While increases in Bb-specific antibody levels are often used as an indicator of infection, it is possible that this correlation is misleading, since even a Bb inoculum that is rapidly cleared by the innate immune responses would result in the presentation of a substantial number of immunogenic lipoproteins to T and B cells, which could potentially elicit antibody levels that approach those produced by infected animals. However, we found that mice injected intradermally with a single dose of either live or heat-killed Bb produced sera with distinct differences. A dose of at least 5 × 106 killed bacteria was required to elicit detectable Bb-specific antibodies, but even 5 × 107 killed bacteria elicited 20- to 400-fold less Bb-specific antibody levels than any tested doses of live bacteria. These large differences were noted in all Ig isotypes tested except for IgG1 production. Overall, these data suggest that significant differences are apparent between the antibody levels produced in response to a productive Bb infection versus exposure to killed bacteria and that properly controlled ELISA analyses can reliably distinguish the two.
During their natural infection cycle, Bb must quickly adapt to a wide range of arthropod and vertebrate environments in order to survive. Many of these changes are associated with rapid expression changes involving multiple surface lipoproteins . For example, OspA is highly expressed on the surface of Bb within the tick midgut or when cultured in BSK medium at ambient temperatures . However, the process of tick feeding or increases in temperature cause the rapid downregulation of OspA and subsequent upregulation of numerous lipoproteins associated with mammalian infection, such as OspC [46, 57], the Erp family proteins , and different modifications of the vlsE-expressed lipoprotein . Thus, Bb introduced into a murine host will differentially express a large number of different lipoproteins during the course of infection and should subsequently present a much broader range of antigens to host immune cells than Bb that are rapidly killed. Our studies determined that the Bb proteins recognized by sera from mice injected with killed Bb were distinct from the proteins recognized by sera from mice injected with live Bb. Based on size and the OspA control, the response to killed Bb appeared largely directed against protein bands consistent with OspA monomers (~31 kDa) and dimers (~62 kDa), while the response to live Bb appeared directed to proteins with band sizes consistent with p39 (~39 kDa), flagellin (~41 kDa), and p93 (~93 kDa); these different reactivities to proteins recognized on live Bb have been previously noted by different investigators [8, 46, 59–61]. Because these changes in antigen expression have been shown to correspond with active infection, our western blot data confirms that the significant differences in ELISA values can accurately distinguish between animals that experienced a progressive Bb infection versus an exposure to bacteria that could not adapt to escape host clearance.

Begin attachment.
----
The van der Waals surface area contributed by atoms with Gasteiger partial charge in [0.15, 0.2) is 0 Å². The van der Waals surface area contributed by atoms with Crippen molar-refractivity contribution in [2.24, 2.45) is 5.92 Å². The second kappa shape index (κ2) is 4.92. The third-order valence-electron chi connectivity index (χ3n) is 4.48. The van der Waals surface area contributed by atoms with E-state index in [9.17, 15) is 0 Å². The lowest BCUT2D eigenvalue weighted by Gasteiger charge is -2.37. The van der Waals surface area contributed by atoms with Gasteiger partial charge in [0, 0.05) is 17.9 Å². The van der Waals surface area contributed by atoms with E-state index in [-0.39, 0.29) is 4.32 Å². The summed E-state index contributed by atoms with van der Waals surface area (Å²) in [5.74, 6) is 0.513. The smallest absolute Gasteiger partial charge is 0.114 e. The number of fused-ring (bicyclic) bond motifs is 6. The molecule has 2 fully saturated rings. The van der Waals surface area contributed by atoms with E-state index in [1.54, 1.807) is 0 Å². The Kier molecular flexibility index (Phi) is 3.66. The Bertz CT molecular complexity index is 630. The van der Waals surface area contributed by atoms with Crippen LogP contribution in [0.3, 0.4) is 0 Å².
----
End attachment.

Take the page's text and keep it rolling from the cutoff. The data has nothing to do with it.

Subsequent to inoculation in a murine host, Bb are known to disseminate from the skin and persist in a wide range of tissues (including the skin). While the precise environment that these bacteria prefer to persist within is not well defined, they are believed to largely exist extracellularly. Bb can associate with collagen bundles [62, 63], decorin-associated tissues [41, 64], or relatively avascular spaces throughout their host , all of which might provide some protection from immune recognition/clearance. Alternatively, Bb might be able to persist within some immune cells subsequent to phagocytosis, with both live and killed bacteria appearing to remain intact for extended periods of time . These possibilities suggest that even Bb that are killed within host tissues might persist for extended times and, thus, could allow their cellular contents to be detected by assays designed to detect viable persistent bacteria, such as PCR of infected tissues. We addressed this by injecting mice with live and killed Bb and following the Bb content in the skin over time by PCR analysis. Levels of PCR-detectable bacteria declined to similar low levels by 8 h after injection in both groups, likely due to both the degradation of DNA content from killed Bb, as well as the dissemination of live Bb away from the harvested skin injection site. However, the Bb DNA content in tissues receiving live bacteria increased to reach peak values by 96 h and subsequently remained low but significant. This pattern is consistent with previous reports of Bb persistence within skin tissues [8, 12]. Our current studies suggest that killed Bb and their cellular content are efficiently cleared in skin tissues and should not be detectable by PCR methodologies within hours of being killed. In summary, both serological and PCR-based methods of assessing Bb infection clearly distinguish between an established infection with live bacteria and exposure to even large numbers of bacteria that are cleared early by the innate responses.
This work was supported by the Scientist Development Grant 0335148N from the American Heart Association (R. M. Wooten) and, Public Health Service Grant R01-AI073452 from the National Institute of Allergy and Infectious Diseases (R. M. Wooten). The authors wish to thank Robert Blumenthal and Isabel Novella for helpful discussions in writing this paper.